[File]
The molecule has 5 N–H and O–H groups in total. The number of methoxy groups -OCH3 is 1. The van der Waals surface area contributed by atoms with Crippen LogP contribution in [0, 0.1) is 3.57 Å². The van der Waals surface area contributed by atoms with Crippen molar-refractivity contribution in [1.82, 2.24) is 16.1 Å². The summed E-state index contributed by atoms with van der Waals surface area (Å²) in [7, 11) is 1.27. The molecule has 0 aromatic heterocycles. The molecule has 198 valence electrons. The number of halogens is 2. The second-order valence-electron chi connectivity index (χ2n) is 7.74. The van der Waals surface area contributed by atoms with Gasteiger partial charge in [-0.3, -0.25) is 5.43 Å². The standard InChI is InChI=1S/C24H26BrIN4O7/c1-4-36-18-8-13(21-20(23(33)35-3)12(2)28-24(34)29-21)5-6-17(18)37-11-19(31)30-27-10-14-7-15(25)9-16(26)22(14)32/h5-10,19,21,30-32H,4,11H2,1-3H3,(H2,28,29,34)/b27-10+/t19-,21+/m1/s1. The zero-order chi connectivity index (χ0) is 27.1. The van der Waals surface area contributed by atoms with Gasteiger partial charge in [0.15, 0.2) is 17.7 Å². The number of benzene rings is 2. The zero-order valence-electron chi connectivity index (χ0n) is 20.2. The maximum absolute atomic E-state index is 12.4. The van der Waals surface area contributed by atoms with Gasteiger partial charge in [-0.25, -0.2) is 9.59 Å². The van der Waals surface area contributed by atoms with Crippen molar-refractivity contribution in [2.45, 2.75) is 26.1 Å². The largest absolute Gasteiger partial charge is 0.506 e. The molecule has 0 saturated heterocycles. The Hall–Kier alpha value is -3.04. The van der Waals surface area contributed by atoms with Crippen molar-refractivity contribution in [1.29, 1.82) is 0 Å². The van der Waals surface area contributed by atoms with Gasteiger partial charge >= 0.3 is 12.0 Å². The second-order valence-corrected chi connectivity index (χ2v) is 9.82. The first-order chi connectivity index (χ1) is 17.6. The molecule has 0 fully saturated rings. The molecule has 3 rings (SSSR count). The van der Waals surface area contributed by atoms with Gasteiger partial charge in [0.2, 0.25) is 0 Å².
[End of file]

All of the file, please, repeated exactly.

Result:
The molecule has 5 N–H and O–H groups in total. The number of methoxy groups -OCH3 is 1. The van der Waals surface area contributed by atoms with Crippen LogP contribution in [0, 0.1) is 3.57 Å². The van der Waals surface area contributed by atoms with Crippen molar-refractivity contribution in [1.82, 2.24) is 16.1 Å². The summed E-state index contributed by atoms with van der Waals surface area (Å²) in [7, 11) is 1.27. The molecule has 0 aromatic heterocycles. The molecule has 198 valence electrons. The number of halogens is 2. The second-order valence-electron chi connectivity index (χ2n) is 7.74. The van der Waals surface area contributed by atoms with Gasteiger partial charge in [-0.3, -0.25) is 5.43 Å². The standard InChI is InChI=1S/C24H26BrIN4O7/c1-4-36-18-8-13(21-20(23(33)35-3)12(2)28-24(34)29-21)5-6-17(18)37-11-19(31)30-27-10-14-7-15(25)9-16(26)22(14)32/h5-10,19,21,30-32H,4,11H2,1-3H3,(H2,28,29,34)/b27-10+/t19-,21+/m1/s1. The zero-order chi connectivity index (χ0) is 27.1. The van der Waals surface area contributed by atoms with Gasteiger partial charge in [0.15, 0.2) is 17.7 Å². The number of benzene rings is 2. The zero-order valence-electron chi connectivity index (χ0n) is 20.2. The maximum absolute atomic E-state index is 12.4. The van der Waals surface area contributed by atoms with Gasteiger partial charge in [-0.25, -0.2) is 9.59 Å². The van der Waals surface area contributed by atoms with Crippen molar-refractivity contribution in [2.45, 2.75) is 26.1 Å². The largest absolute Gasteiger partial charge is 0.506 e. The molecule has 0 saturated heterocycles. The Hall–Kier alpha value is -3.04. The van der Waals surface area contributed by atoms with Crippen molar-refractivity contribution in [1.29, 1.82) is 0 Å². The van der Waals surface area contributed by atoms with Gasteiger partial charge >= 0.3 is 12.0 Å². The second-order valence-corrected chi connectivity index (χ2v) is 9.82. The first-order chi connectivity index (χ1) is 17.6. The molecule has 0 fully saturated rings. The molecule has 3 rings (SSSR count). The van der Waals surface area contributed by atoms with Gasteiger partial charge in [0.2, 0.25) is 0 Å².